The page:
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Vectors in equilibrium general principles

For an object to be in equilibrium it must not have a tendency to:
(a) translate i.e. move from one place to another
(b) rotate i.e. turn

In order to satisfy these conditions the following must apply:


The sum of the moments of the forces on the object about any point must be zero.
The resultant of the forces on the object in any direction must be zero.


ONE FORCE

If there is only one force acting on the body it cannot be in equilibrium. It may not rotate (if the force passes through the object's centre of mass) but it is bound to move. (See Figure 1 for a rocket in deep space).




TWO FORCES

If two forces act on the body it can only be in equilibrium if the two forces are equal and opposite and lie in the same line. If they are equal and opposite but not in the same line they form a couple and the object will rotate. (See the space station in Figure 2)



If they are in the same line as well as being equal and opposite then the object will be in equilibrium (See the tug of war or a glass on a table in Figures 3(a) and (b)).




schoolphysics: Vectors and a rope

To see an animation of the effect of the direction of forces on equilibrium click on the animation link.


THREE FORCES

If three forces act on a body it can be in equilibrium if they are parallel or not and in the same line or not.

The simplest case is where the sum of the two forces acting in one direction is equal to the third force acting in the opposite direction (Figure 4).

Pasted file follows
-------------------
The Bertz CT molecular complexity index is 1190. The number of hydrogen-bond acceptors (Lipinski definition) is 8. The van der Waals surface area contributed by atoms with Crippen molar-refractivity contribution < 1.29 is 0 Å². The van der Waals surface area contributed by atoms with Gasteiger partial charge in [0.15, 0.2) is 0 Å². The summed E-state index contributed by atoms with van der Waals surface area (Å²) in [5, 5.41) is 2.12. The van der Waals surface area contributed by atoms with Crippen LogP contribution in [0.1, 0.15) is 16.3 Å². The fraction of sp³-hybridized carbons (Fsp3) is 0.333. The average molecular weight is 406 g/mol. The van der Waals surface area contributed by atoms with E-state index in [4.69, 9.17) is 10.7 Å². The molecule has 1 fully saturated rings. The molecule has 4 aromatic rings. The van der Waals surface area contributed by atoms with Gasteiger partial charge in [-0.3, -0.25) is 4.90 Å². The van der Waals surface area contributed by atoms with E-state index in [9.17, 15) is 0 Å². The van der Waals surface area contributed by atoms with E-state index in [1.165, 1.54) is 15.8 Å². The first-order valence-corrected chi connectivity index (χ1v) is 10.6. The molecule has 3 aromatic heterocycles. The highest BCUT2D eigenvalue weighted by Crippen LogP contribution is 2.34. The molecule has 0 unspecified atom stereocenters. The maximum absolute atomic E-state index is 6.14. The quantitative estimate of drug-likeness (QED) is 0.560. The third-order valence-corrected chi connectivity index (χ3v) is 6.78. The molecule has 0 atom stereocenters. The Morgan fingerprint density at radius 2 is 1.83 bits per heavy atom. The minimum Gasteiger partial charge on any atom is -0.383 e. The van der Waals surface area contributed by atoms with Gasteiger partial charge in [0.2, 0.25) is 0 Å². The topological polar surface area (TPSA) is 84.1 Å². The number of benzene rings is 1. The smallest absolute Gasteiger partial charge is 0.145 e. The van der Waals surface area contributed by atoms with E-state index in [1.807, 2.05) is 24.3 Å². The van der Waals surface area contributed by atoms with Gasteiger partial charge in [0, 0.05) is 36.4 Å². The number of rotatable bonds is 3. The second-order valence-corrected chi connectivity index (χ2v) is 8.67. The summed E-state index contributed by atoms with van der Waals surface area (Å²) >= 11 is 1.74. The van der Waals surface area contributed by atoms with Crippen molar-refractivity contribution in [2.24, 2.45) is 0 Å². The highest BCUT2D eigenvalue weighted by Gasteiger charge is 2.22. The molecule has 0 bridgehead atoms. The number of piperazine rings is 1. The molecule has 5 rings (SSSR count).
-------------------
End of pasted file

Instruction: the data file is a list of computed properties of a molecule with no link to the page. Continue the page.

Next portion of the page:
A case where the three forces are in parallel but not acting through the same point is shown by the see saw in Figure 5. The resultant moment must be zero. Notice that the downward forces (the weights of the two people) are balanced by an upward force (R) at the pivot.


Non-parallel forces

Finally we must consider the case of three forces that are not in parallel.

From the first condition for equilibrium it follows that if three non-parallel forces act on an object that is in equilibrium then the lines of action of these three forces must pass through one point.

If this were not true then taking moments about the point (P) where two of the forces cross (i.e. their total moment is zero) would still leave a resultant moment due to the third force.(See Figure 6).


A simple example of three forces meeting at a point and giving equilibrium is a ladder leaning against a wall. (See Figure 7).



The vectors (in this case the forces) can be represented in magnitude and direction by the three sides of a triangle the vectors must be drawn so that their direction follows round the figure. See the example set of forces for the ladder shown in Figure 8.

 

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© Keith Gibbs 2020